During the week of June 14, 2010, the National Hockey League’s (NHL) prized Stanley Cup arrived at the offices of the Chicago Tribune. The Stanley Cup is awarded annually to the NHL championship team (this year the Chicago Blackhawks), and unlike other major league professional sports in the U.S., a new trophy is not made each year.
The Stanley Cup has a history dating back to 1892, and today the Cup is allotted to the winning team for 100 days during the off season. It is always accompanied by a representative from the Hockey Hall of Fame when it goes on tour. In recent years the Stanley Cup has journeyed as far as Afghanistan so coalition troops fighting overseas could see the Cup firsthand.
Staff at the Chicago Tribune swabbed the Stanley Cup to see if the thousands of people that kiss and touch the Cup when it is on tour have left behind the types and levels of microbial pathogens that could make people sick. Because of the high profile publicity, the Chicago laboratory of EMSL Analytical was chosen to test the samples.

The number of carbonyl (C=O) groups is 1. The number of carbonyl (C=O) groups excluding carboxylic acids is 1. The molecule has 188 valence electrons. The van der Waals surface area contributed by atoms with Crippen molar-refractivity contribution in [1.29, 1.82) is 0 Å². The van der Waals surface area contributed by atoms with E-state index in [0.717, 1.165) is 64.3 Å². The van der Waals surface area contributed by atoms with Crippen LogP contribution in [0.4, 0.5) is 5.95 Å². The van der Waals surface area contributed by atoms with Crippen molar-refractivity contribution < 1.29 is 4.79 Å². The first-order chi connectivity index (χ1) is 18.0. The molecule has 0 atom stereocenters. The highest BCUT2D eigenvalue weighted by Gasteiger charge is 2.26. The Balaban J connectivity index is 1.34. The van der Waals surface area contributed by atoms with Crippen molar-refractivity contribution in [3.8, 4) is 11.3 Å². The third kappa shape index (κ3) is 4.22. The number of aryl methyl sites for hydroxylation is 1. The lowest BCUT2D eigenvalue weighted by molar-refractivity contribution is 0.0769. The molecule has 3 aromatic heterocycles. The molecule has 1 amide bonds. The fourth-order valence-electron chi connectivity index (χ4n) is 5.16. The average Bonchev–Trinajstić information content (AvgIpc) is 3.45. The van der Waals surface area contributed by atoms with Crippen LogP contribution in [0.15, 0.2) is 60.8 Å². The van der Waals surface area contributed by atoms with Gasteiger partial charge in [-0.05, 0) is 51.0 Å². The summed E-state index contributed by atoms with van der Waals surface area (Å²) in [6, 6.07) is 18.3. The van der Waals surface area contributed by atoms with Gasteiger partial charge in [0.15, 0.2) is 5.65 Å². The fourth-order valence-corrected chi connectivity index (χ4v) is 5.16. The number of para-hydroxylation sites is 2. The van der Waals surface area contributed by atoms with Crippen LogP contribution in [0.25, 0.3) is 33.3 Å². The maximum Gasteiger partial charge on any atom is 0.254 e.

To the surprise of many, the laboratory results showed very little bacterial contamination. EMSL reported that only 400 counts of general bacteria were found — while a typical office desk has as many as 10,000.
Considering the number of people that touch the Cup, it was eye opening. According to the curator of the Cup, it undergoes a soft detergent wash once a day and is taken apart and polished twice each year.
“There are a number of employees at EMSL Analytical that are diehard NHL fans,” reported Joe Frasca, senior vice president at EMSL Analytical. “It was a pleasure and an honor to be able to analyze samples from the Stanley Cup. Our laboratory has been called upon by the media to analyze everything from flip flops to diet foods recently, but the Stanley Cup tops it all.”
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